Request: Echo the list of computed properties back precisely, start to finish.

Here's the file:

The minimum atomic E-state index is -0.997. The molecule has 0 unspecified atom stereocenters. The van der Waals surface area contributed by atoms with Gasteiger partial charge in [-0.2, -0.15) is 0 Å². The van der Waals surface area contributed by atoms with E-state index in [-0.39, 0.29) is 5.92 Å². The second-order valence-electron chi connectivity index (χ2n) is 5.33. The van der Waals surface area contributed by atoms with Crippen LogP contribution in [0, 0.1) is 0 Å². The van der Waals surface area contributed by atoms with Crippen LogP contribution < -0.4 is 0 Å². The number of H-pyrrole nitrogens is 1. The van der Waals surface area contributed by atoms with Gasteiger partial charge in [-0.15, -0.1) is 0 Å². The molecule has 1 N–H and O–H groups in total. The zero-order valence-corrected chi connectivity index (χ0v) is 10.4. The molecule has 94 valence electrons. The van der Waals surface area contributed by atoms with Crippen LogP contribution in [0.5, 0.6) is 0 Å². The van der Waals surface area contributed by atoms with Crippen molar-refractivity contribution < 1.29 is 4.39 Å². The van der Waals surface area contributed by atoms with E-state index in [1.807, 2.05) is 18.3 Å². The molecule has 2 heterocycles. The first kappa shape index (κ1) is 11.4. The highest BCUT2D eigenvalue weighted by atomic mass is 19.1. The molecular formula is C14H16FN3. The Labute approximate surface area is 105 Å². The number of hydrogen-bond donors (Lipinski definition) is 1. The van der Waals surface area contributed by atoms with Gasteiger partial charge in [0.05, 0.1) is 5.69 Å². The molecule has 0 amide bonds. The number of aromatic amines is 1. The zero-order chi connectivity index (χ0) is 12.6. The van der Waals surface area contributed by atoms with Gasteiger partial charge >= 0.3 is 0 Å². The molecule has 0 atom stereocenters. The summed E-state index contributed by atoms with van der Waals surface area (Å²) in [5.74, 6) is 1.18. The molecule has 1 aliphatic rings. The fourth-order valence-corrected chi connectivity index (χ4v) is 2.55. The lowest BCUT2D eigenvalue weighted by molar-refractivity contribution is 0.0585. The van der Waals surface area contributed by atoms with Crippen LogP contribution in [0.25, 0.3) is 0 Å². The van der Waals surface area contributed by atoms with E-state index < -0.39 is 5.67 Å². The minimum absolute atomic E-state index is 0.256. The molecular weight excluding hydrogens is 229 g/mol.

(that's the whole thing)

The minimum atomic E-state index is -0.997. The molecule has 0 unspecified atom stereocenters. The van der Waals surface area contributed by atoms with Gasteiger partial charge in [-0.2, -0.15) is 0 Å². The van der Waals surface area contributed by atoms with E-state index in [-0.39, 0.29) is 5.92 Å². The second-order valence-electron chi connectivity index (χ2n) is 5.33. The van der Waals surface area contributed by atoms with Crippen LogP contribution in [0, 0.1) is 0 Å². The van der Waals surface area contributed by atoms with Crippen LogP contribution < -0.4 is 0 Å². The number of H-pyrrole nitrogens is 1. The van der Waals surface area contributed by atoms with Gasteiger partial charge in [-0.15, -0.1) is 0 Å². The molecule has 1 N–H and O–H groups in total. The zero-order valence-corrected chi connectivity index (χ0v) is 10.4. The molecule has 94 valence electrons. The van der Waals surface area contributed by atoms with Crippen LogP contribution in [0.5, 0.6) is 0 Å². The van der Waals surface area contributed by atoms with Crippen molar-refractivity contribution < 1.29 is 4.39 Å². The van der Waals surface area contributed by atoms with E-state index in [1.807, 2.05) is 18.3 Å². The molecule has 2 heterocycles. The first kappa shape index (κ1) is 11.4. The highest BCUT2D eigenvalue weighted by atomic mass is 19.1. The molecular formula is C14H16FN3. The Labute approximate surface area is 105 Å². The number of hydrogen-bond donors (Lipinski definition) is 1. The van der Waals surface area contributed by atoms with Gasteiger partial charge in [0.05, 0.1) is 5.69 Å². The molecule has 0 amide bonds. The number of aromatic amines is 1. The zero-order chi connectivity index (χ0) is 12.6. The van der Waals surface area contributed by atoms with Gasteiger partial charge >= 0.3 is 0 Å². The molecule has 0 atom stereocenters. The summed E-state index contributed by atoms with van der Waals surface area (Å²) in [5.74, 6) is 1.18. The molecule has 1 aliphatic rings. The fourth-order valence-corrected chi connectivity index (χ4v) is 2.55. The lowest BCUT2D eigenvalue weighted by molar-refractivity contribution is 0.0585. The van der Waals surface area contributed by atoms with Crippen LogP contribution in [0.25, 0.3) is 0 Å². The van der Waals surface area contributed by atoms with E-state index < -0.39 is 5.67 Å². The minimum absolute atomic E-state index is 0.256. The molecular weight excluding hydrogens is 229 g/mol.